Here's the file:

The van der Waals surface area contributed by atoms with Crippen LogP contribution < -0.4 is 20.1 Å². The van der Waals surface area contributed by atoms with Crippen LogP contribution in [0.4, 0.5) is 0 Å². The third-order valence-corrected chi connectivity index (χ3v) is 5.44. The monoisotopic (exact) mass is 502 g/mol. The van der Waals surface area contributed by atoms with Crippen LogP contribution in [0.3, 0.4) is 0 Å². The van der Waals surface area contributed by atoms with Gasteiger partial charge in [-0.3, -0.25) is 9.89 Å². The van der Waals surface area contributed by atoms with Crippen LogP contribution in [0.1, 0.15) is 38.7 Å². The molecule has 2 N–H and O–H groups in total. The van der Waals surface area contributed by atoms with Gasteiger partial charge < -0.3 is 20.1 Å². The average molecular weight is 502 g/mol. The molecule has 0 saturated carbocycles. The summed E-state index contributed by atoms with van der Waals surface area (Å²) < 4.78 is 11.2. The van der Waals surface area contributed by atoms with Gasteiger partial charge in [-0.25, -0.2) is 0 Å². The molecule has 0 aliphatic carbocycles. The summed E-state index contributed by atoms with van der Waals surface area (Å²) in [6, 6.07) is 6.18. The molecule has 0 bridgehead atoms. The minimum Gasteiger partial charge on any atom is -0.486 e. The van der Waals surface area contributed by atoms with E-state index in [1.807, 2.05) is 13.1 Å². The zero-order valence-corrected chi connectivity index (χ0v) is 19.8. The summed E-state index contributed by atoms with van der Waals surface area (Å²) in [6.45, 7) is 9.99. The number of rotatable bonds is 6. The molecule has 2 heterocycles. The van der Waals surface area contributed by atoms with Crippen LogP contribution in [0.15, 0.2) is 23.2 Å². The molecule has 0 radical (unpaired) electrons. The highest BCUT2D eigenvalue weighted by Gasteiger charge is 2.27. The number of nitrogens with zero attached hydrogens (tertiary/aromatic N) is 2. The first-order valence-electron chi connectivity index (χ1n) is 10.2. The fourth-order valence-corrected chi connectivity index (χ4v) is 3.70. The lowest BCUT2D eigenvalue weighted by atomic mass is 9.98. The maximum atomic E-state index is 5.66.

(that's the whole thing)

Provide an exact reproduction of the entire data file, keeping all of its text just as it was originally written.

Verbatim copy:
The van der Waals surface area contributed by atoms with Crippen LogP contribution < -0.4 is 20.1 Å². The van der Waals surface area contributed by atoms with Crippen LogP contribution in [0.4, 0.5) is 0 Å². The third-order valence-corrected chi connectivity index (χ3v) is 5.44. The monoisotopic (exact) mass is 502 g/mol. The van der Waals surface area contributed by atoms with Crippen LogP contribution in [0.3, 0.4) is 0 Å². The van der Waals surface area contributed by atoms with Gasteiger partial charge in [-0.3, -0.25) is 9.89 Å². The van der Waals surface area contributed by atoms with Crippen LogP contribution in [0.1, 0.15) is 38.7 Å². The molecule has 2 N–H and O–H groups in total. The van der Waals surface area contributed by atoms with Gasteiger partial charge < -0.3 is 20.1 Å². The average molecular weight is 502 g/mol. The molecule has 0 saturated carbocycles. The summed E-state index contributed by atoms with van der Waals surface area (Å²) < 4.78 is 11.2. The van der Waals surface area contributed by atoms with Gasteiger partial charge in [-0.25, -0.2) is 0 Å². The molecule has 0 aliphatic carbocycles. The summed E-state index contributed by atoms with van der Waals surface area (Å²) in [6, 6.07) is 6.18. The molecule has 0 bridgehead atoms. The minimum Gasteiger partial charge on any atom is -0.486 e. The van der Waals surface area contributed by atoms with E-state index in [1.807, 2.05) is 13.1 Å². The zero-order valence-corrected chi connectivity index (χ0v) is 19.8. The summed E-state index contributed by atoms with van der Waals surface area (Å²) in [6.45, 7) is 9.99. The number of rotatable bonds is 6. The molecule has 2 heterocycles. The van der Waals surface area contributed by atoms with Crippen LogP contribution in [0.15, 0.2) is 23.2 Å². The molecule has 0 radical (unpaired) electrons. The highest BCUT2D eigenvalue weighted by Gasteiger charge is 2.27. The number of nitrogens with zero attached hydrogens (tertiary/aromatic N) is 2. The first-order valence-electron chi connectivity index (χ1n) is 10.2. The fourth-order valence-corrected chi connectivity index (χ4v) is 3.70. The lowest BCUT2D eigenvalue weighted by atomic mass is 9.98. The maximum atomic E-state index is 5.66.